The story of Elidorus was related by Giraldus Cambrensis in his Journey Through Wales (1191). It has been retold many times in folk or faërie story format. Here is Gerald’s account:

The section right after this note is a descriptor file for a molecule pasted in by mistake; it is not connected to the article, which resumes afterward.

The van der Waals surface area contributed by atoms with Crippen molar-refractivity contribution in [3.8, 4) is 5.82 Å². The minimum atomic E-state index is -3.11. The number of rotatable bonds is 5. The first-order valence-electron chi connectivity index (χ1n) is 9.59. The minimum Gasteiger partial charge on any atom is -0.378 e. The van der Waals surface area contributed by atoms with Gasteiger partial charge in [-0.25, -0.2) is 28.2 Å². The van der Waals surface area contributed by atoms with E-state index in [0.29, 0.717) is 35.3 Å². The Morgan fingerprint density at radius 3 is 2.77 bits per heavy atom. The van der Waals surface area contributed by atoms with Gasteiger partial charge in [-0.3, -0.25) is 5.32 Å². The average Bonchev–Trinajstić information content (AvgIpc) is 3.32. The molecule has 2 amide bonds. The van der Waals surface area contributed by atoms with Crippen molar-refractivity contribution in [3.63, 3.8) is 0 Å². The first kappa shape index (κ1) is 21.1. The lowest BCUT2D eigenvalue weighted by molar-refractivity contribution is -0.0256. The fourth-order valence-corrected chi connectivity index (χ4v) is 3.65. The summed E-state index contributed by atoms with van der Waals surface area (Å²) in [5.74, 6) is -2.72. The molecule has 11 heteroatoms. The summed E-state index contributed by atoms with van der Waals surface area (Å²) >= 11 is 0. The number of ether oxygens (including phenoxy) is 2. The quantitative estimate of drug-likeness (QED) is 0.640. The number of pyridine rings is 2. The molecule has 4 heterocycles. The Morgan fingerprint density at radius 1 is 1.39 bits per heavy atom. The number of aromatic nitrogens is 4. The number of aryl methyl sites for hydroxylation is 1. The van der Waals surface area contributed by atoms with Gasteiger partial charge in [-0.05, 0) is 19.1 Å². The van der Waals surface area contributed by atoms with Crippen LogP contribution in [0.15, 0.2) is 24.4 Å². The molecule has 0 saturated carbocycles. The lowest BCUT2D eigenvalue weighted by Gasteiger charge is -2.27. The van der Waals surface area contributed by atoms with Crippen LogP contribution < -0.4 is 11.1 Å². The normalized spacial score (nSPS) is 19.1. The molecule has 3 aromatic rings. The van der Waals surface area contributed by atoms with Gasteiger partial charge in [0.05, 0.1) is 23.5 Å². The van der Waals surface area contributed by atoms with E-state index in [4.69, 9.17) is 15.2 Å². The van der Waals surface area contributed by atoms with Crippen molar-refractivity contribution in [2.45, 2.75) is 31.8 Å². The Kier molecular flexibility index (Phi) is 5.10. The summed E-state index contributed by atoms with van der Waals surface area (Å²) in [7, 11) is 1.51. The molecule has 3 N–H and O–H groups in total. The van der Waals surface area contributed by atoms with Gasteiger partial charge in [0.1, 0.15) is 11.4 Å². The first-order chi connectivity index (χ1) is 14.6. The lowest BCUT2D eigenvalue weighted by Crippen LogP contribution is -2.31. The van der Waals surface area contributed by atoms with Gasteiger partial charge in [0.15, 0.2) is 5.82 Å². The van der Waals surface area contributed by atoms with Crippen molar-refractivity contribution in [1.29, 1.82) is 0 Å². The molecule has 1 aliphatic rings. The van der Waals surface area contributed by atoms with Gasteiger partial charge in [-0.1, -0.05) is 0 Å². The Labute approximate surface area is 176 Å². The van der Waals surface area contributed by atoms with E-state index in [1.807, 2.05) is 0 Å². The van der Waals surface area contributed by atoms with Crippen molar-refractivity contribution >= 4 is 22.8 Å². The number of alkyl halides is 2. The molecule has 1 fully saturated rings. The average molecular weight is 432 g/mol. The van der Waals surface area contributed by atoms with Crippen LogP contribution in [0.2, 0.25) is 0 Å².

Elidorus, when a youth of twelve years, and learning his letters, in order to avoid the discipline and frequent stripes inflicted on him ran away, and concealed himself under the hollow bank of a river. After fasting in that situation for two days, two little men of pigmy stature appeared to him, saying, "If you will come with us, we will lead you into a country full of delights and sports. Assenting and rising up, he followed his guides through a path, at first subterraneous and dark, into a most beautiful country, adorned with rivers and meadows, woods and plains, but obscure, and not illuminated with the full light of the sun. All the days were cloudy, and the nights extremely dark, on account of the absence of the moon and stars. The boy was brought before the king, and introduced to him in the presence of the court; who, having examined him for a long time, delivered him to his son, who was then a boy. These men were of the smallest stature, but very well proportioned in their make; they were all of a fair complexion, with luxuriant hair falling over their shoulders like that of women. They had horses and greyhounds adapted to their size. They neither ate flesh nor fish, but lived on a diet of milk with saffron. They never took an oath, for they detested nothing so much as lies. As often as they returned from our upper hemisphere, they reprobated our ambition, infidelities, and inconstancies; they had no form of public worship, being strict lovers, as it seemed, of truth. The boy frequently returned to our hemisphere, sometimes by the way he had first gone, sometimes by another: at first in company with other persons, and afterwards alone, and made himself known only to his mother, declaring to her the manners, nature, and state of that people. Being desired by her to bring a present of gold, with which that region abounded, he stole, while at play with the king's son, the golden ball with which he used to divert himself, and brought it to his mother in great haste; and when he reached the door of his father's house, pursued, and was entering it in a great hurry, his foot stumbled on the threshold, and falling down into the room where his mother was sitting, the two pigmies seized the ball which had dropped from his hand, and departed, showing the boy every mark of contempt and derision. On recovering from his fall, confounded with shame, and execrating the evil counsel of his mother, he returned by the usual track to the subterraneous road, but found no appearance of any passage, though he searched for it on the banks of the river for nearly the space of a year.